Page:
Dispatch From Odessa: Mystery of the Only Latin Catholic Church Open in Southern Ukraine Under Communism
Parishioners recall a dedicated pastor; Today, bishop covers both Ukraine and Russia.
ODESSA, Ukraine — Exploring the grand city of Odessa, created in 1794 by Catherine the Great, I discovered many marvels. Orthodox churches, beautifully restored, thriving with activity. A happy, youthful populous. Streets lined with trees brought by Duke de Richelieu from around the world — American sycamores, magnolias, and poplars among them — because he saw horticulture as a way to show Odessa’s cosmopolitan purpose.
And I found a quiet corner of Catholic history that deserves recounting…
Wonderous was a summer Sunday morning when, surrounded by believers after Mass, I was led to the basement at St. Peter’s Catholic Church in Odessa to see a one-room museum dedicated to parish history.
“We kept the fire burning,” explained Zosia Zainczkovska, a lifelong parishioner at St. Peter’s. It was the only Latin/Roman rite Catholic Church allowed to continue functioning in southern Ukraine during the Communist period, under the guidance of one man, Salesian Father Tadeusz Hoppe, who ministered to the city’s faithful from 1958 until 1991.
The open status of St. Peter’s was especially remarkable, considering that the nearby Catholic Assumption of the Blessed Virgin Mary Cathedral was converted into a gymnasium and the monumental Orthodox Transfiguration Cathedral was bombed.
“This is where our priest lived, for 45 years. From his arrival until his death in 2003, God rest his soul,” said Zainczkovska. Father Hoppe lived in the cellar because the state had expropriated the priests’ residence next door.
Dominating the museum is the priest’s big wooden desk. Prominently displayed on a wall behind the desk are two large frames each highlighting an outfit.
On the left, a black suit with a light-blue shirt, on the right a pastor’s full cassock: a delicate lace surplice under a burgundy cape, a stole with grapes entwined with stalks of wheat, and a biretta with a magenta pompom. Parishioners explained to me that on the street, their priest had to wear a working man’s suit, the very one on the wall.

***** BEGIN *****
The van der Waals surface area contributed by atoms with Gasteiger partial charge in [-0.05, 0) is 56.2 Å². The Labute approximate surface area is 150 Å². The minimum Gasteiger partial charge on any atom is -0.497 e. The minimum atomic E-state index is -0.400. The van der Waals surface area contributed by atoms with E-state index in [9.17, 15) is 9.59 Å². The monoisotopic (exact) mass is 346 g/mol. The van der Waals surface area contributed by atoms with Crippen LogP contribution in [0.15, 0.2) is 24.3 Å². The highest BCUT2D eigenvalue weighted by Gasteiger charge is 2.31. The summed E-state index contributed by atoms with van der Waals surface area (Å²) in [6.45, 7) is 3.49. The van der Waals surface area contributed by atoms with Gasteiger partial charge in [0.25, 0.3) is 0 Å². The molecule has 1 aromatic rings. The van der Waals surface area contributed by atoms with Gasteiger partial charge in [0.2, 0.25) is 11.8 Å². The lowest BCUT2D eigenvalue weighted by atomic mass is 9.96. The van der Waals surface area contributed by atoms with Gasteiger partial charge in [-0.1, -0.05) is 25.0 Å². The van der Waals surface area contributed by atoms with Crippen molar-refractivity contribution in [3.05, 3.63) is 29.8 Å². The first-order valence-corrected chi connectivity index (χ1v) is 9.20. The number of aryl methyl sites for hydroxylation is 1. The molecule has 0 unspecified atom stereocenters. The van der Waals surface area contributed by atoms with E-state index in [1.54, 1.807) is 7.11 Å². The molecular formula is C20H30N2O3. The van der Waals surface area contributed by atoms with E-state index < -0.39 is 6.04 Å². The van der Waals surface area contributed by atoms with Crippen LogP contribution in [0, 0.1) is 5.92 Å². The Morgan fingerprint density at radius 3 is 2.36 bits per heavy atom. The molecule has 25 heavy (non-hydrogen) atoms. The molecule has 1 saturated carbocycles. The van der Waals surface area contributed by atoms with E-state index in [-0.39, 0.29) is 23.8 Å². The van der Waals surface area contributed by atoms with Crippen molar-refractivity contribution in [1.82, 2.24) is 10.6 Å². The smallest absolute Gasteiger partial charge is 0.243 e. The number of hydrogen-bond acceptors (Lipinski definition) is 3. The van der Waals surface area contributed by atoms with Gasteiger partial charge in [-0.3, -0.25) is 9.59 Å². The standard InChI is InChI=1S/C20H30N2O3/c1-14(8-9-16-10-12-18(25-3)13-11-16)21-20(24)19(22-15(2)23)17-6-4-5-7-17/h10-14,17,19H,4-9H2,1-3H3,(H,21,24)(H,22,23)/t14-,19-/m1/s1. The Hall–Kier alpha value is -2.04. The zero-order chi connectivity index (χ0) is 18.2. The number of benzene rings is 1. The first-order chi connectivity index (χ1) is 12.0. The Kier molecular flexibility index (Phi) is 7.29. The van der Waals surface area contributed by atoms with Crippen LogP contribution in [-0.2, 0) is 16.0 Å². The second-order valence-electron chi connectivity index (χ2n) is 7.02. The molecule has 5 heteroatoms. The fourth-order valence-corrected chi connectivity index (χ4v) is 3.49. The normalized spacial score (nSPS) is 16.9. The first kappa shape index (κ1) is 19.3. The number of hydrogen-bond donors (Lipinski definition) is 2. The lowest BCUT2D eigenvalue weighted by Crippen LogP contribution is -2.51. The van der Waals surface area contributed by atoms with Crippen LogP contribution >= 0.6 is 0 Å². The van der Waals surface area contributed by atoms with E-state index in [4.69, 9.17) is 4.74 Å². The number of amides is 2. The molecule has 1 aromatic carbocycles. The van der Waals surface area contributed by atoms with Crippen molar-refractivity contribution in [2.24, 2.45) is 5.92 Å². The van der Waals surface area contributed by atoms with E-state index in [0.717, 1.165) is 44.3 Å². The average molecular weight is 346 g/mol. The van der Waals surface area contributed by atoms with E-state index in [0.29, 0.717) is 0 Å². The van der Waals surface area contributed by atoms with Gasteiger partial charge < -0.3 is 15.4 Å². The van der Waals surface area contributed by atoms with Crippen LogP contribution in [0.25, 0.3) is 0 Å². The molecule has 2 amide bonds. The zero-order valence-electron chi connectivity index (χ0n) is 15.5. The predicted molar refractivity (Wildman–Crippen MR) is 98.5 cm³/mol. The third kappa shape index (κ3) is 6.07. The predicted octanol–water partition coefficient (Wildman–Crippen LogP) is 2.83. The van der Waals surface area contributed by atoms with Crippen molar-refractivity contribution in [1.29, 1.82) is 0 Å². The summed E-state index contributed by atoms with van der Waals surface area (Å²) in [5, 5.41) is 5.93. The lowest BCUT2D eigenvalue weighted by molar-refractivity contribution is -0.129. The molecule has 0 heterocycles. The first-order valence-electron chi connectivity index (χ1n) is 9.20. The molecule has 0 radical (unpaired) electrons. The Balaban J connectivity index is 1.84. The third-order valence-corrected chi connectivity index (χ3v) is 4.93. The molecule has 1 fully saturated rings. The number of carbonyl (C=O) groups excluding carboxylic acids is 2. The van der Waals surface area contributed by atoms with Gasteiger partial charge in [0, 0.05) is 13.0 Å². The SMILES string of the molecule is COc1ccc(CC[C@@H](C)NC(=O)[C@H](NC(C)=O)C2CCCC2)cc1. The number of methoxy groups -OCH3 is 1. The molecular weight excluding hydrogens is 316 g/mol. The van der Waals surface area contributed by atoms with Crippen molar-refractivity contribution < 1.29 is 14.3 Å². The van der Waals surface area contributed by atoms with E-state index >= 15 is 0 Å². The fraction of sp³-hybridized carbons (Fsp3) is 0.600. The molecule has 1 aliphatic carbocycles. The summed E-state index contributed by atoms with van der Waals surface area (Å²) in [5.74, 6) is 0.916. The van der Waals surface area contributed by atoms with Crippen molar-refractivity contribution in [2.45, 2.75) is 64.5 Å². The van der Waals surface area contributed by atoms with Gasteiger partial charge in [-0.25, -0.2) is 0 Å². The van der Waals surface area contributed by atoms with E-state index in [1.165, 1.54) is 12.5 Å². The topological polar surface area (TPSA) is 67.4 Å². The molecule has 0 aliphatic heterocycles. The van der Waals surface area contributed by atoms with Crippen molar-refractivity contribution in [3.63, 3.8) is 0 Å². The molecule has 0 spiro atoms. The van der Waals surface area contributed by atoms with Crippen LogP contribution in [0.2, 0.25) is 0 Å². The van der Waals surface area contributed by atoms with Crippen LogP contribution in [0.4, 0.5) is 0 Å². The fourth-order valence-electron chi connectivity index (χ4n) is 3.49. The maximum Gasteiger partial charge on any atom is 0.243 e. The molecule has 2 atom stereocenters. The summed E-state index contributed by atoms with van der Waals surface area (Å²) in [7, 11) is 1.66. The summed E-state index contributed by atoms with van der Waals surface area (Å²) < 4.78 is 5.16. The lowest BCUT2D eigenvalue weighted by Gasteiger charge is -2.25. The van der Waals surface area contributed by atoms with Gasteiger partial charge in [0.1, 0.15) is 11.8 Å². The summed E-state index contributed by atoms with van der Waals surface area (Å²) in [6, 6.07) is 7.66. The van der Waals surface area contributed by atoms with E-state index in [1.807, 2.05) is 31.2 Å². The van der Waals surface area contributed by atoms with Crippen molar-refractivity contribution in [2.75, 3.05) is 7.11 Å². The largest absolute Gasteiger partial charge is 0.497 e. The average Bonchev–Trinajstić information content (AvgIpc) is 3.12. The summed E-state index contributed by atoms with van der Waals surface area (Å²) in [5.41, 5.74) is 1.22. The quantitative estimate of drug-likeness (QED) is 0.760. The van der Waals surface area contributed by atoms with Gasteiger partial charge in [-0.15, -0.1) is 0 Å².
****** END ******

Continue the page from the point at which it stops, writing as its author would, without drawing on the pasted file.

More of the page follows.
John Chin, a Salesian seminarian helping at St. Peter’s, showed me a chalice inscribed “For the Catholics of Odessa,” brought to Father Hoppe by a Vatican delegation representing Pope Paul VI. “His dedication was appreciated all the way to the Holy Father,” said Chin.
In a documentary on Father Hoppe, made by the Society of Don Bosco, the narrator explains how the Polish priest was harassed and spied on by Soviet operatives. He was once interrogated because he stepped a foot out on the street in his priestly clothes.
Yet he did not hide in his church. For many years he traveled hours away to a neighboring republic each first Friday to offer Mass in Chisinau, Moldova. For Easter and Christmas, he said Mass in Odessa the day before the holy day then took a night train to Kyiv to celebrate, followed by a flight to Chisinau to celebrate again, and bused or taxied back to Odessa — a giant geographic triangle of religious devotion.
Guest Book and Artwork
Among the little museum’s riches is a guest book with entries going back decades. Father Hoppe received many visits and support from Vatican diplomats and bishops from around the world during the pontificates of John XXIII, Paul VI, and John Paul II.
Cardinal Johannes Willebrands, president of the Pontifical Council for Promoting Christian Unity celebrated Mass in Odessa 1973 together with the archbishop from New Delhi, India. (Father Hoppe enthusiastically maintained ties with other faiths in Odessa.)
Two bishops from Vietnam visited in 1986, the same year a delegation from Pax Christi USA appeared. Two years earlier, a group of religious sisters from Cuba, Chile, Mexico and Nicaragua arrived, noting, “What a beautiful experience to share the Mass with the Russian people.”
The visits served to encourage the St. Peter’s faithful according to Salesian Father Michael Wocial, a Polish-born priest serving in Ukraine, who spent over 10 years in Odessa. “The Church is so much larger than one country. This ongoing communication with the Universal Church was very encouraging to Father Hoppe and the parish, even as a form of protection.”